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National Insect Week returns in 2020

HIGH RES IMAGES AND LOGOS

Captions and credits are included beneath each image. Shorter form captions can be used (in order):

1) NIW logo (copyright RES but caption and credit does not need to be shown)

2) Sawflies eating a birch leaf © Anthony Cooper

3) Hairy-footed flower bee looking through the keyhole © Anthony Cooper

4) Male common blue damselfly © Darron Matthews

5) Ant and wasp ‘the kiss’ © Pawel Bieniewski

6) Aduly mayfly at sunset © Danny Beath

7) Red Admiral © Jenny Bailey

1)

NIW logo (copyright RES but information does not need to be shown)

2)

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Sawflies eating a birch leaf

Caption

Sawflies eating a birch leaf, Second Prize 2014 NIW Photography Competition Insects Alive category

Credit

© Dr Anthony Cooper

3)

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Hairy-footed flower bee, Anthophora plumipes, looking through the keyhole

Caption

Hairy-footed flower bee, Anthophora plumipes, looking through the keyhole, First Prize 2012 Photography Competition adult category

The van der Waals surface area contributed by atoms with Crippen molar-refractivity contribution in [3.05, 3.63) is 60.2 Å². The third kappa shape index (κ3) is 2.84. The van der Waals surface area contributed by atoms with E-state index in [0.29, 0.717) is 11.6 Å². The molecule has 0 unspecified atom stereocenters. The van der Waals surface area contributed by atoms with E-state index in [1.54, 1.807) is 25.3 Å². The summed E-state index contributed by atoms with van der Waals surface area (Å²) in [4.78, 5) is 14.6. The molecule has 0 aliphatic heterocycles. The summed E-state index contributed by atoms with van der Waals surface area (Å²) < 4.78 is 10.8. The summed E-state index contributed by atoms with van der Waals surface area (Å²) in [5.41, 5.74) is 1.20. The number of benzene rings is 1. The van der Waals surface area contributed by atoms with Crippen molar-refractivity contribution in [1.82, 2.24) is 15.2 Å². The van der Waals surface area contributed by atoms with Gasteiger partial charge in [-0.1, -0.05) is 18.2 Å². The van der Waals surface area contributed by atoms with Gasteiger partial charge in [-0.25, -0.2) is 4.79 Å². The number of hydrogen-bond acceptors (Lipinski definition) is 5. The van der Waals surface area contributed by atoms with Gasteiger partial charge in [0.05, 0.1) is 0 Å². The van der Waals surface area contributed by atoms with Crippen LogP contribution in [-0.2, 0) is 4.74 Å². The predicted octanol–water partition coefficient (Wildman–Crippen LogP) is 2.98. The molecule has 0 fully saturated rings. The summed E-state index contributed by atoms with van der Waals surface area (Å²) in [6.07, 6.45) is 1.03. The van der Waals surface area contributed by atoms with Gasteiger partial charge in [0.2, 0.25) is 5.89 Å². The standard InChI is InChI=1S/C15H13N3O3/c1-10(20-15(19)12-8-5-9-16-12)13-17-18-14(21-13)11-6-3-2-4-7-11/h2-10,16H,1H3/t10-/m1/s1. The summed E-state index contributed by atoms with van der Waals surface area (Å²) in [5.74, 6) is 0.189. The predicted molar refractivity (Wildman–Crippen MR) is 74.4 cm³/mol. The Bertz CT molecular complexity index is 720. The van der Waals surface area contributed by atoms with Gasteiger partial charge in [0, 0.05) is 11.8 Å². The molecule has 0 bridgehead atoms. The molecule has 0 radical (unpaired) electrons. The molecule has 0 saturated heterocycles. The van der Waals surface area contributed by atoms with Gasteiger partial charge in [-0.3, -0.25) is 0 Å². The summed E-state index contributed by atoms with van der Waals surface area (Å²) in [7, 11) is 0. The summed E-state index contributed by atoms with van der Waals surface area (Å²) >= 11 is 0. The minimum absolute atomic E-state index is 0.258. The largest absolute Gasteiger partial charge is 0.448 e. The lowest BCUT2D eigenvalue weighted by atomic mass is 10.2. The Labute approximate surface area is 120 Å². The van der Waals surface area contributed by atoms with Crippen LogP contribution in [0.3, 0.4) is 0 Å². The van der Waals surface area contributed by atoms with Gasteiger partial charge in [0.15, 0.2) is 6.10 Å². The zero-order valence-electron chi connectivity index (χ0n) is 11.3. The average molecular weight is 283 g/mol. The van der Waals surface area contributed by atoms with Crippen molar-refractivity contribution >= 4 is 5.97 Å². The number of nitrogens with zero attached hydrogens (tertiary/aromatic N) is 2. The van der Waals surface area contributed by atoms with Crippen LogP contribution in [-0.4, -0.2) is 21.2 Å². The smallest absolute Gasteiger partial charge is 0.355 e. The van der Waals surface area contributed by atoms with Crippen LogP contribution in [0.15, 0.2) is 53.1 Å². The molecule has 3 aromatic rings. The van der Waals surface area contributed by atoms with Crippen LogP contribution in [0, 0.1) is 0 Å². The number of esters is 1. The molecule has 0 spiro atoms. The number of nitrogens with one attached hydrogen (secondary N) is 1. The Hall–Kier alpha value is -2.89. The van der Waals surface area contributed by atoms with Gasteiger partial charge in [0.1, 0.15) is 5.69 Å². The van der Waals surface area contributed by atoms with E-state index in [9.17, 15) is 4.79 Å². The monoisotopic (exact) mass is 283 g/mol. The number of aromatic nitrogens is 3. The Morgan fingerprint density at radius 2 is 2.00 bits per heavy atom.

Credit

© Anthony Cooper

4)

2012_322h.jpg

Male common blue damselfly, Enallagma cyathigerum

Caption

Male common blue damselfly, Enallagma cyathigerum, Specially Commended 2012 NIW Insect Photography Competition adult category

Credit

© Darron Matthews

5)

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Ant Formica sp. & wasp Vespula sp.

Caption

Ant Formica sp. & wasp Vespula sp, Specially Commended 2010 NIW Photography Competition adult category

Credit

© Pawel Bieniewski

6)

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Adult mayfly at sunset

Caption

Adult mayfly at sunset, First Prize 2010 NIW Photography Competition riverfly category

Credit

© Danny Beath

7)

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Red Admiral butterfly, Vanessa atalanta, on Mahonia

Caption

Red Admiral butterfly, Vanessa atalanta, on Mahonia, Commended 2012 NIW Photography Competition adult category

Credit

© Jenny Bailey

Did you know?

Sexiest

Female water snipe flies Atherix ibis clasp each other and cluster in big round aggregations on the end of branches overhanging rivers – males entering the swarms are mated repeatedly until they die. The females then lay their eggs in to the water – and all die still in their tight aggregations.